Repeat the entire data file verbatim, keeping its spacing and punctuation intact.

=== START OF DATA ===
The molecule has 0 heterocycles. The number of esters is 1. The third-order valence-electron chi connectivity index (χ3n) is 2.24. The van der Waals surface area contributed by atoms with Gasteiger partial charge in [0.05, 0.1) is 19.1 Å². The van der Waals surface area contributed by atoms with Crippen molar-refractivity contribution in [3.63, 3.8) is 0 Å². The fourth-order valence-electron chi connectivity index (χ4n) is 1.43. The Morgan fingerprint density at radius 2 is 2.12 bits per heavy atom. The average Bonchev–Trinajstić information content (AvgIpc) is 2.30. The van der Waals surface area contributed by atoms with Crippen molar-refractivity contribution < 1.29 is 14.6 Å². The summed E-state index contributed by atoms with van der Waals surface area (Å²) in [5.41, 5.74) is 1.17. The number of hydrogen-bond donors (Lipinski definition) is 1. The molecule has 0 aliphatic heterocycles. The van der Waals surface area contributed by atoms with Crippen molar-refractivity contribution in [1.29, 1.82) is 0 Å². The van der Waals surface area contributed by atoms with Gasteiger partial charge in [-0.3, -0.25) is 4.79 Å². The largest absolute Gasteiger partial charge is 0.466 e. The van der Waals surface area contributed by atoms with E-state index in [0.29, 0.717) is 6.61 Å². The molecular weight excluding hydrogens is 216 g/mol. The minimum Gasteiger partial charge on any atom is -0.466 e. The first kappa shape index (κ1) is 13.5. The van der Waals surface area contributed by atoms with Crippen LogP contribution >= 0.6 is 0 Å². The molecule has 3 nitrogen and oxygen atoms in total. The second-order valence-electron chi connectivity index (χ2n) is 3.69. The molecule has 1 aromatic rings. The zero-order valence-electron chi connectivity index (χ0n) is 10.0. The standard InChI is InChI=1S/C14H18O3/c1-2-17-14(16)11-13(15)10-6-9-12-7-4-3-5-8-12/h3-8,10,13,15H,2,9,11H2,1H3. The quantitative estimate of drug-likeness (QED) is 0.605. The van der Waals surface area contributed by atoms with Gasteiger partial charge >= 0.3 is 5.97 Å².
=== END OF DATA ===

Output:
The molecule has 0 heterocycles. The number of esters is 1. The third-order valence-electron chi connectivity index (χ3n) is 2.24. The van der Waals surface area contributed by atoms with Gasteiger partial charge in [0.05, 0.1) is 19.1 Å². The van der Waals surface area contributed by atoms with Crippen molar-refractivity contribution in [3.63, 3.8) is 0 Å². The fourth-order valence-electron chi connectivity index (χ4n) is 1.43. The Morgan fingerprint density at radius 2 is 2.12 bits per heavy atom. The average Bonchev–Trinajstić information content (AvgIpc) is 2.30. The van der Waals surface area contributed by atoms with Crippen molar-refractivity contribution < 1.29 is 14.6 Å². The summed E-state index contributed by atoms with van der Waals surface area (Å²) in [5.41, 5.74) is 1.17. The number of hydrogen-bond donors (Lipinski definition) is 1. The molecule has 0 aliphatic heterocycles. The van der Waals surface area contributed by atoms with Crippen molar-refractivity contribution in [1.29, 1.82) is 0 Å². The van der Waals surface area contributed by atoms with Gasteiger partial charge in [-0.3, -0.25) is 4.79 Å². The largest absolute Gasteiger partial charge is 0.466 e. The van der Waals surface area contributed by atoms with E-state index in [0.29, 0.717) is 6.61 Å². The molecular weight excluding hydrogens is 216 g/mol. The minimum Gasteiger partial charge on any atom is -0.466 e. The first kappa shape index (κ1) is 13.5. The van der Waals surface area contributed by atoms with Crippen LogP contribution >= 0.6 is 0 Å². The molecule has 3 nitrogen and oxygen atoms in total. The second-order valence-electron chi connectivity index (χ2n) is 3.69. The molecule has 1 aromatic rings. The zero-order valence-electron chi connectivity index (χ0n) is 10.0. The standard InChI is InChI=1S/C14H18O3/c1-2-17-14(16)11-13(15)10-6-9-12-7-4-3-5-8-12/h3-8,10,13,15H,2,9,11H2,1H3. The quantitative estimate of drug-likeness (QED) is 0.605. The van der Waals surface area contributed by atoms with Gasteiger partial charge >= 0.3 is 5.97 Å².